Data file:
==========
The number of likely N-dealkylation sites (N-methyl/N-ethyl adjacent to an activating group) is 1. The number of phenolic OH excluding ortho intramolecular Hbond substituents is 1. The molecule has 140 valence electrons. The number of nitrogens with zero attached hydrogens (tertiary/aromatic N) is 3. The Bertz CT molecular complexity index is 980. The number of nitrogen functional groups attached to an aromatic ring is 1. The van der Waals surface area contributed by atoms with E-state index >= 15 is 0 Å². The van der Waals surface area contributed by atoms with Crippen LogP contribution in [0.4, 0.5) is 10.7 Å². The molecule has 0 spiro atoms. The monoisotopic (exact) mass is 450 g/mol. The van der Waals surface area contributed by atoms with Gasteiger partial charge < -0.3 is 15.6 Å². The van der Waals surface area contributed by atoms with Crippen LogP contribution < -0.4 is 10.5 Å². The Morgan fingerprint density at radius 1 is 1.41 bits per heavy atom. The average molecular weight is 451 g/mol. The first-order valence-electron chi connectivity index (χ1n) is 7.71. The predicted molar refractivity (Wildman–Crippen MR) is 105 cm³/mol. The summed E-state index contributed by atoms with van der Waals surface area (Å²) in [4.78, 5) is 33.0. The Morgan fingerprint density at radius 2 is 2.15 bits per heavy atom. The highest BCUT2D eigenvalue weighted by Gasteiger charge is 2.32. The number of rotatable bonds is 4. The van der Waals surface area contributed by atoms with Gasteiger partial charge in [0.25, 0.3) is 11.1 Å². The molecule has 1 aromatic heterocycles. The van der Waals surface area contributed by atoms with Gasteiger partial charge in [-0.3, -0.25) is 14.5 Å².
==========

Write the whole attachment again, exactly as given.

The number of likely N-dealkylation sites (N-methyl/N-ethyl adjacent to an activating group) is 1. The number of phenolic OH excluding ortho intramolecular Hbond substituents is 1. The molecule has 140 valence electrons. The number of nitrogens with zero attached hydrogens (tertiary/aromatic N) is 3. The Bertz CT molecular complexity index is 980. The number of nitrogen functional groups attached to an aromatic ring is 1. The van der Waals surface area contributed by atoms with E-state index >= 15 is 0 Å². The van der Waals surface area contributed by atoms with Crippen LogP contribution in [0.4, 0.5) is 10.7 Å². The molecule has 0 spiro atoms. The monoisotopic (exact) mass is 450 g/mol. The van der Waals surface area contributed by atoms with Gasteiger partial charge < -0.3 is 15.6 Å². The van der Waals surface area contributed by atoms with Crippen LogP contribution < -0.4 is 10.5 Å². The Morgan fingerprint density at radius 1 is 1.41 bits per heavy atom. The average molecular weight is 451 g/mol. The first-order valence-electron chi connectivity index (χ1n) is 7.71. The predicted molar refractivity (Wildman–Crippen MR) is 105 cm³/mol. The summed E-state index contributed by atoms with van der Waals surface area (Å²) in [4.78, 5) is 33.0. The Morgan fingerprint density at radius 2 is 2.15 bits per heavy atom. The highest BCUT2D eigenvalue weighted by Gasteiger charge is 2.32. The number of rotatable bonds is 4. The van der Waals surface area contributed by atoms with Gasteiger partial charge in [0.25, 0.3) is 11.1 Å². The molecule has 1 aromatic heterocycles. The van der Waals surface area contributed by atoms with Gasteiger partial charge in [-0.3, -0.25) is 14.5 Å².